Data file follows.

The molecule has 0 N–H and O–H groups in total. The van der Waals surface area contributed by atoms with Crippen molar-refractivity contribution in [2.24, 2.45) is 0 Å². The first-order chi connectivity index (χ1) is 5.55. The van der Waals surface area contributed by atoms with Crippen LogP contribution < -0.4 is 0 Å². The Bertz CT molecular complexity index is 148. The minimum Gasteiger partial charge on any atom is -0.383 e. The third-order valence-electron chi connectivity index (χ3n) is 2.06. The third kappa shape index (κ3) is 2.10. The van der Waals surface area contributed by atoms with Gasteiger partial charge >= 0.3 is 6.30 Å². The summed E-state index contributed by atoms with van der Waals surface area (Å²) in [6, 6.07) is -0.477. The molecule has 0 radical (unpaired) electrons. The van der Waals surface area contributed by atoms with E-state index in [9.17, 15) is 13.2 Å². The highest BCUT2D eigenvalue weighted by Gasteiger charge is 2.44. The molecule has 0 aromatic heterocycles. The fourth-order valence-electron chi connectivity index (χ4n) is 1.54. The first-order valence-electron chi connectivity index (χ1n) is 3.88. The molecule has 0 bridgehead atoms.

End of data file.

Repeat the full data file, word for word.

The molecule has 0 N–H and O–H groups in total. The van der Waals surface area contributed by atoms with Crippen molar-refractivity contribution in [2.24, 2.45) is 0 Å². The first-order chi connectivity index (χ1) is 5.55. The van der Waals surface area contributed by atoms with Crippen LogP contribution < -0.4 is 0 Å². The Bertz CT molecular complexity index is 148. The minimum Gasteiger partial charge on any atom is -0.383 e. The third-order valence-electron chi connectivity index (χ3n) is 2.06. The third kappa shape index (κ3) is 2.10. The van der Waals surface area contributed by atoms with Gasteiger partial charge >= 0.3 is 6.30 Å². The summed E-state index contributed by atoms with van der Waals surface area (Å²) in [6, 6.07) is -0.477. The molecule has 0 radical (unpaired) electrons. The van der Waals surface area contributed by atoms with E-state index in [9.17, 15) is 13.2 Å². The highest BCUT2D eigenvalue weighted by Gasteiger charge is 2.44. The molecule has 0 aromatic heterocycles. The fourth-order valence-electron chi connectivity index (χ4n) is 1.54. The first-order valence-electron chi connectivity index (χ1n) is 3.88. The molecule has 0 bridgehead atoms.